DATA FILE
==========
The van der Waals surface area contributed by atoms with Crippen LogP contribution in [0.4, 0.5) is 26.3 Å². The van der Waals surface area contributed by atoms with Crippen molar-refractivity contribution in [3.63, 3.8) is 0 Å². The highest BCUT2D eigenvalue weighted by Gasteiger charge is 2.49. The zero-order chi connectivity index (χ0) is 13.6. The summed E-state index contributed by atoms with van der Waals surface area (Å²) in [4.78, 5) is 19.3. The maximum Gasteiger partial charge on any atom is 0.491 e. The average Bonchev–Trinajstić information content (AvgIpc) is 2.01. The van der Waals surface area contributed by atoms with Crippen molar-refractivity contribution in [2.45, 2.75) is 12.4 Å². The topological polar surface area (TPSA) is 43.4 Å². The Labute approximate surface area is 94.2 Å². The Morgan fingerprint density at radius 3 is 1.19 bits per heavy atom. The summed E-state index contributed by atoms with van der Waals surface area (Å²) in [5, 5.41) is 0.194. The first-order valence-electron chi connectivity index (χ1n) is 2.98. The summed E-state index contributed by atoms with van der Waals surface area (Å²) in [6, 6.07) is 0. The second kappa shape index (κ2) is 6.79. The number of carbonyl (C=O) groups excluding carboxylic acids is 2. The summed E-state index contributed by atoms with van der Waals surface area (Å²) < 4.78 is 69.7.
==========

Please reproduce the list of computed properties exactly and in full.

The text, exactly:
The van der Waals surface area contributed by atoms with Crippen LogP contribution in [0.4, 0.5) is 26.3 Å². The van der Waals surface area contributed by atoms with Crippen molar-refractivity contribution in [3.63, 3.8) is 0 Å². The highest BCUT2D eigenvalue weighted by Gasteiger charge is 2.49. The zero-order chi connectivity index (χ0) is 13.6. The summed E-state index contributed by atoms with van der Waals surface area (Å²) in [4.78, 5) is 19.3. The maximum Gasteiger partial charge on any atom is 0.491 e. The average Bonchev–Trinajstić information content (AvgIpc) is 2.01. The van der Waals surface area contributed by atoms with Crippen molar-refractivity contribution in [2.45, 2.75) is 12.4 Å². The topological polar surface area (TPSA) is 43.4 Å². The Labute approximate surface area is 94.2 Å². The Morgan fingerprint density at radius 3 is 1.19 bits per heavy atom. The summed E-state index contributed by atoms with van der Waals surface area (Å²) in [5, 5.41) is 0.194. The first-order valence-electron chi connectivity index (χ1n) is 2.98. The summed E-state index contributed by atoms with van der Waals surface area (Å²) in [6, 6.07) is 0. The second kappa shape index (κ2) is 6.79. The number of carbonyl (C=O) groups excluding carboxylic acids is 2. The summed E-state index contributed by atoms with van der Waals surface area (Å²) < 4.78 is 69.7.